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Sunday Soundbite

The shape of marketing after Covid-19

Interesting how it often, or perhaps always, takes a crisis to get people and companies to change. I bet that everyone of you is frustrated by at least one example of someone you know who should change, but they don’t seem to get it.  

Now, we all know that other people are on their own journey and will need to come to enlightenment in their own time and in their own way; the more we push them, the more likely they are to push back and entrench themselves in their current thinking and behaviour.

Let’s welcome change

Was ever thus and ever will be. But every now and then, along comes an earthquake, an external event that forces people to change. In the current crisis, we have already seen an explosion in creativity because our routines have all been broken, giving us time and space to think differently and receive new ideas, or at least look at things differently. It is a dynamic to be welcomed for sure because we all want to come out of this better people, acting better.

Well, at least I do, but then that’s how I’ve always behaved. I want to break everything all the time, and see how things can be done better. In normal times, this can be like pushing the proverbial rock up the proverbial hill. Or the Ancient Mariner in Coleridge’s poem, trying to find someone who will listen to his sorry tale of woe. As a marketing guy, you hope to find enough people to listen and thereby make a business.

What next for retail and technology?

So it is with my two specialist subjects – retail and tech. The Coronavirus crisis has presented online retailers with a golden ticket, as my colleague Graham has described it, to win big as more and more consumers accelerate their shift to online. This has been going on for years, but many retailers have either ignored it or embraced it too slowly. Well, some are in for a shock, even if they manage to survive and start reviewing store numbers.

For tech companies, they too will have to think about their relevance in the new order; where will they sit in the pecking order, will they sit there at all? WiIl there even be a place for many of the tech companies after we get into the new normal?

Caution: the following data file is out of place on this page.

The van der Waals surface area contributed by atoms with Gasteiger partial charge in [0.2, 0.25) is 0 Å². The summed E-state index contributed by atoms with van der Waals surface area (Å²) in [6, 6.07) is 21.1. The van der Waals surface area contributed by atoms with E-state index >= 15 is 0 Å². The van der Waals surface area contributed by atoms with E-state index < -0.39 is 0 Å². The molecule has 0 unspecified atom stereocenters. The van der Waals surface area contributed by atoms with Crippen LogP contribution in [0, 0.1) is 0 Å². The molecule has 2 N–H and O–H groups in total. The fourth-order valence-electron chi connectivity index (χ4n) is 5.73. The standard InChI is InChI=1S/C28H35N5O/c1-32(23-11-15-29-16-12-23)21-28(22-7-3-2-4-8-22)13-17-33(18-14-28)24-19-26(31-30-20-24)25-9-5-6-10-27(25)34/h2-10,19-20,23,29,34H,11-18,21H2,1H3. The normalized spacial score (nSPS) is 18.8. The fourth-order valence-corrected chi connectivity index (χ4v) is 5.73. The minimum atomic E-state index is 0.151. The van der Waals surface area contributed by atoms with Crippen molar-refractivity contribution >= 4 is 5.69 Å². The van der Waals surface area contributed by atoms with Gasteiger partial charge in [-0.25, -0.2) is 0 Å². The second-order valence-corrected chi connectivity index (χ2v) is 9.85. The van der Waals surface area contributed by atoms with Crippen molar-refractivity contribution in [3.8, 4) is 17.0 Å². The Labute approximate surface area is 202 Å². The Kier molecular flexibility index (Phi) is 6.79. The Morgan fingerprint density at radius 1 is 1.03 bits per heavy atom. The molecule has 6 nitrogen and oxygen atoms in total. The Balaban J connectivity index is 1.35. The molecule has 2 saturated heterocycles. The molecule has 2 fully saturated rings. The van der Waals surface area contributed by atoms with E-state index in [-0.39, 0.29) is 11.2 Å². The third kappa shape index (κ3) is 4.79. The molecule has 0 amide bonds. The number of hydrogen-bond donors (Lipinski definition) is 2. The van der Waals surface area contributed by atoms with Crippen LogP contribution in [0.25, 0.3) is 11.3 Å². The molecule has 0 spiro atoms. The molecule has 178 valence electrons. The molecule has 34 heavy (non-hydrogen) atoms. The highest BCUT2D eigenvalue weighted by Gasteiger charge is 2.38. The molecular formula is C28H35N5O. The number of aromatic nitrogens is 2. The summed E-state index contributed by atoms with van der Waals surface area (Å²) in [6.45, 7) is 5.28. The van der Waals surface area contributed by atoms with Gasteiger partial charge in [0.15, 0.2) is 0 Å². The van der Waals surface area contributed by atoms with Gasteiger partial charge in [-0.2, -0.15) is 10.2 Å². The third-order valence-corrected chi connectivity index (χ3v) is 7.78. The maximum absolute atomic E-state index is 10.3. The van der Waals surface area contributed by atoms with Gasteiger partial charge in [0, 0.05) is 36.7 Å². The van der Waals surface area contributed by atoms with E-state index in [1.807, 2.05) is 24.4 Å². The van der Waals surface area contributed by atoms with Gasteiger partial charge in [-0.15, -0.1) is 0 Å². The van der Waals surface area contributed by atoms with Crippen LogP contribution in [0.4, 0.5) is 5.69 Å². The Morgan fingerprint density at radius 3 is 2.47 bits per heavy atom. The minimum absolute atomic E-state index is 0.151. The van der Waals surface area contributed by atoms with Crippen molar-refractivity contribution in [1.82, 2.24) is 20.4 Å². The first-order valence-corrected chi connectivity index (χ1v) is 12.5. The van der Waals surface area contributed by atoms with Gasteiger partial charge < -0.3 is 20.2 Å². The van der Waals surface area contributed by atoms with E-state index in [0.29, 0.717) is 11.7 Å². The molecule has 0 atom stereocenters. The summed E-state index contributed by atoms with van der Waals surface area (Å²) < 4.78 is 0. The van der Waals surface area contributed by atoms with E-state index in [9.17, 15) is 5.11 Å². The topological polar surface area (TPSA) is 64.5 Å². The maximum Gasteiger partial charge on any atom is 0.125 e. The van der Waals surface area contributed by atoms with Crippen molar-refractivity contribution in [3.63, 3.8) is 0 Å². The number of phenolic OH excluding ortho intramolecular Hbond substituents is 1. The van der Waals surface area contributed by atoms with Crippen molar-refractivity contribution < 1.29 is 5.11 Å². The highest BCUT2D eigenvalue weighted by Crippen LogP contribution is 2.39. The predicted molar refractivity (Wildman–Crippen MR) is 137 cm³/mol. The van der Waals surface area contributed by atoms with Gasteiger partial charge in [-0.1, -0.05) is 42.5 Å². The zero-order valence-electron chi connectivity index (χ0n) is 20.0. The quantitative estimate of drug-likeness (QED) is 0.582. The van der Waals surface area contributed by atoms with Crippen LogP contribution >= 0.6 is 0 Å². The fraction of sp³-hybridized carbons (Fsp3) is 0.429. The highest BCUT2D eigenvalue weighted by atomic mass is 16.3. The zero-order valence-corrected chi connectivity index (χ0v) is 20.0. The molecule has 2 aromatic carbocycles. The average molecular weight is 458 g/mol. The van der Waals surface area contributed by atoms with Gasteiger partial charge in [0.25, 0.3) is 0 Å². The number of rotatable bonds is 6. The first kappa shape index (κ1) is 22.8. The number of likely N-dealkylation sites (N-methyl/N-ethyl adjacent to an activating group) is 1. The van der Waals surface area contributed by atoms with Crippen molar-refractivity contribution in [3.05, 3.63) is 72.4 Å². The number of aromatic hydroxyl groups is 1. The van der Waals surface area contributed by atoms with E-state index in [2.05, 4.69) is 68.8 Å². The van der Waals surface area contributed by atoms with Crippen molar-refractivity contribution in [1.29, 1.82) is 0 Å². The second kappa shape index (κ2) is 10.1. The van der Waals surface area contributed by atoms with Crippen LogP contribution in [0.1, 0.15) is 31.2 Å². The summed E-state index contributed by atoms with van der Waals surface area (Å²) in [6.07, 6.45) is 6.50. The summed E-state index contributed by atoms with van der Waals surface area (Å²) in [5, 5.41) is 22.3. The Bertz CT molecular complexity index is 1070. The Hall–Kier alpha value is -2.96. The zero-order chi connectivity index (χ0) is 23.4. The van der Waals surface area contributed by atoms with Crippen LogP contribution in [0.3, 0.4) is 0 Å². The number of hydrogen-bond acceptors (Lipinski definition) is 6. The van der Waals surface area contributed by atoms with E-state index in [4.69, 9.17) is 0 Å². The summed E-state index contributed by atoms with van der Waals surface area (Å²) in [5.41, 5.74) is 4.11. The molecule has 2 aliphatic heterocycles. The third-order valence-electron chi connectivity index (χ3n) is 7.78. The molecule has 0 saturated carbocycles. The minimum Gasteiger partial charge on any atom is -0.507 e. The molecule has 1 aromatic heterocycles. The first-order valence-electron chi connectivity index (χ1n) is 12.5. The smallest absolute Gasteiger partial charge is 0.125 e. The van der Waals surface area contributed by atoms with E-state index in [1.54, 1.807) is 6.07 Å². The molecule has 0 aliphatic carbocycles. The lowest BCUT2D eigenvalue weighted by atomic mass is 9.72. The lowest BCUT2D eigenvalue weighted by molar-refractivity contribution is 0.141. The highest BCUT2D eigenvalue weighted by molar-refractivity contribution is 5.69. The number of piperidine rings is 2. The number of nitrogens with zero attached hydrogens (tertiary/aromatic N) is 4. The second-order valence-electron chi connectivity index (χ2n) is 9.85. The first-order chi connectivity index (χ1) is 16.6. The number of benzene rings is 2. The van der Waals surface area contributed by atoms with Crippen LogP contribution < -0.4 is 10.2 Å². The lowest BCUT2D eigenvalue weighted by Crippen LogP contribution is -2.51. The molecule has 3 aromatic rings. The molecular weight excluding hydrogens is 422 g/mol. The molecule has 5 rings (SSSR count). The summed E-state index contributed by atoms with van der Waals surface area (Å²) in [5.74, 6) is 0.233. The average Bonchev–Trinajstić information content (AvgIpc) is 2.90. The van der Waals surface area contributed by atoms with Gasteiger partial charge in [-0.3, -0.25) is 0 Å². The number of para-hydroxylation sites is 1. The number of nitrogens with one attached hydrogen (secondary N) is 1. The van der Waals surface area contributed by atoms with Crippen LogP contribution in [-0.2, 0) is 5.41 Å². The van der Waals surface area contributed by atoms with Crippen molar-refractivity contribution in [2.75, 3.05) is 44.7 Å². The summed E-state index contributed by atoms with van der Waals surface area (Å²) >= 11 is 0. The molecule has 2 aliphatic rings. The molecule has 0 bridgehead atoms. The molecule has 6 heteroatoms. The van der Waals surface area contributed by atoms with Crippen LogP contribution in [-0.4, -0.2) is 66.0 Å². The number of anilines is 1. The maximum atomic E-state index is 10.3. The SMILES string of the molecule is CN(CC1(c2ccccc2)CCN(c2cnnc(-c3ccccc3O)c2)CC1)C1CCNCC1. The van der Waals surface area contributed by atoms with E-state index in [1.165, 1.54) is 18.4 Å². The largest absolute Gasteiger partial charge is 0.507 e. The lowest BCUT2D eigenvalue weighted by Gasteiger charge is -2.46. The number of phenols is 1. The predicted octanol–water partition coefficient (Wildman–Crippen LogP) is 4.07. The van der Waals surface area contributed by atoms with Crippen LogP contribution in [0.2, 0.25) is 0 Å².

Marketing with momentum

And for me, at the bottom of the pecking order, a both humble and arrogant marketing guy who thinks that marketing for tech companies is the difference between success and failure, I contemplate a future where all the current marketing techniques still apply, but they are managed better and integrated more tightly. Too many marketing activities are executed in isolation from each other which makes no sense because they all share a common set of targets – customers, prospects and influencers. And even where the KPIs for each may be different – PR principally for brand awareness, and outbound marketing for lead generation, they depend on each other; you can’t hope to succeed with just one.

Tailored, targeted, flexible

The marketing industry’s fault is that it sells all these activities separately, forcing the CMO not only to manage multiple suppliers, but to create enormously complex strategies and plans that quickly fall apart as soon as they go to market. There are still too many fingers crossed in marketing, hoping for the best.

The answer is quite simple; build the right mix of activities by analysing the target market in detail and use the insight to build custom programmes. Lovers of retainer-based marketing will hate me, but the future will require a much more tailored, targeted and flexible marketing approach, and one that works collaboratively with sales.

Fieldworks is a full-service PR, content and digital marketing agency. We’re ready to help you tell your story, build your brand and make connections where and when it matters most.

Find out more about our services here.


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